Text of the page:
In October 2001, an Algerian relief worker, employed by the Red Crescent Society, was arrested in Sarajevo, Bosnia, where he lived with his wife and two young daughters. He was accused of being involved in plots to blow up the U.S. and British embassies in Sarajevo. Despite his consistent, repeated, and forceful assertions that he knew nothing about the conspiracy and had done nothing illegal, the Bosnian police arrested him, but even after an extensive search of his car, his home, his office, and his personal belongings, they could find nothing incriminating, and a Bosnian judge ordered him to be released.
But “no evidence” wasn’t good enough for the U.S. authorities. The Algerian relief worker was transferred into U.S. custody and taken to Guantanamo, where he stayed for the next seven and a half years. He was interrogated repeatedly about connections to Al Qaeda and Osama bin Laden, of which he knew nothing. He was also subjected to torture. Curiously enough, though, the one thing he was never asked about was his supposed involvement with the bombing plot that got him arrested in the first place.
The Algerian relief worker, of course, is Lakhdar Boumediene, and last month a federal judge ordered the government to release him, which they did. Today, there is a lengthy article about Boumediene based on an exclusive interview he gave to ABC News.
About torture, Boumediene told ABC, “I don’t think. I’m sure.”
Boumediene said the interrogations began within one week of his arrival at the facility in Cuba. But he thought that his cooperation, and trust in the United States, would serve him well and quicken his release.
“I thought America, the big country, they have CIA, FBI. Maybe one week, two weeks, they know I am innocent. I can go back to my home, to my home,” he said.
But instead, Boumediene said he endured harsh treatment for more than seven years. He said he was kept awake for 16 days straight, and physically abused repeatedly.
Asked if he thought he was tortured, Boumediene was unequivocal.
“I don’t think. I’m sure,” he said.
Boumediene described being pulled up from under his arms while sitting in a chair with his legs shackled, stretching him. He said that he was forced to run with the camp’s guards and if he could not keep up, he was dragged, bloody and bruised.
He described what he called the “games” the guards would play after he began a hunger strike, putting his food IV up his nose and poking the hypodermic needle in the wrong part of his arm.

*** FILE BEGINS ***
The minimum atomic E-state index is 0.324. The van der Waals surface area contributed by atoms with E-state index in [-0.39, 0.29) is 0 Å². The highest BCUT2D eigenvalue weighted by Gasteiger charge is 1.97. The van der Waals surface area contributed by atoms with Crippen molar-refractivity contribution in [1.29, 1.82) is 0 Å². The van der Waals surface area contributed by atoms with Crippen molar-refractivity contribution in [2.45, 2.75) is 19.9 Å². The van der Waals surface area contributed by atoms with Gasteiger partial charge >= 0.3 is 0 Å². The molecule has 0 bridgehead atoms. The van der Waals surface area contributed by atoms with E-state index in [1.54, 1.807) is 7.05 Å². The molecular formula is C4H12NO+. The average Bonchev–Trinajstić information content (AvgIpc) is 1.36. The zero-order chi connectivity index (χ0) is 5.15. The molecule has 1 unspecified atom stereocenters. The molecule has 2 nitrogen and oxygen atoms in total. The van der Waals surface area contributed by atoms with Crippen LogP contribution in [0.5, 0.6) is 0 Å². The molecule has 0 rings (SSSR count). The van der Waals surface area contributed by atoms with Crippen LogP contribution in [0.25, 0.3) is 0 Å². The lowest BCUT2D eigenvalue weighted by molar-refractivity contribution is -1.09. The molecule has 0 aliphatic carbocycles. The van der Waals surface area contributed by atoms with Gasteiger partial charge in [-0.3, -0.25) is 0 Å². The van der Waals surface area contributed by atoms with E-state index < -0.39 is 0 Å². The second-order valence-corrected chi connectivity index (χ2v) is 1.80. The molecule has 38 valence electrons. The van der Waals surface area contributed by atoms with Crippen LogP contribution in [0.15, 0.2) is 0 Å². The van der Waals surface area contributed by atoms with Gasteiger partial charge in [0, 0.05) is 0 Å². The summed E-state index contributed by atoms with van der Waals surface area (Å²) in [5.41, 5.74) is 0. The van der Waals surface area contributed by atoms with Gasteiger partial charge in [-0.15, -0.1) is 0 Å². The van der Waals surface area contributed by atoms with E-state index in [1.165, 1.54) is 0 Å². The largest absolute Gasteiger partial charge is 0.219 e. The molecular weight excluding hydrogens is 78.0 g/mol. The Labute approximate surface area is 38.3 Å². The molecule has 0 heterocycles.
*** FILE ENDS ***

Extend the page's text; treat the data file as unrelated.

“You think that’s not torture? What’s this? What can you call this? Torture or what?” he said, indicating the scars he bears from tight shackles. “I’m an animal? I’m not a human?”
Vice President Dick Cheney has been adamant in his defense of the Guantanamo detention center and the treatment of those held there.
Last week Cheney said, “The facility down there is a fine facility. These people are very well treated.”
Boumediene said it was in his interest to lie to the interrogators, who would reward the detainees if they admitted guilt.
“If I tell my interrogator, I am from Al Qaeda, I saw Osama bin Laden, he was my boss, I help him, they will tell me, ‘Oh you are a good man,'” he said. “But if I refuse ? I tell them I’m innocent, never was I terrorist, never never, they tell me. ‘You are, you are not cooperating, I have to punch you.'”
After nearly four years locked up, Boumediene went on a hunger strike to protest his treatment.
Boumediene’s personal effects were taken from him at Guantanamo, including his wedding ring. He now has a stack of letters, that his wife wrote to him that never arrived, a “return to sender” stamp on the envelope.
“Over there you lose all the hopes, you lose all hope,” he said. “Any good news, they don’t want you to be happy.”
It took more than six years before Boumediene started to receive good news.
Emphasis is mine. Do yourself a favor and read the whole article.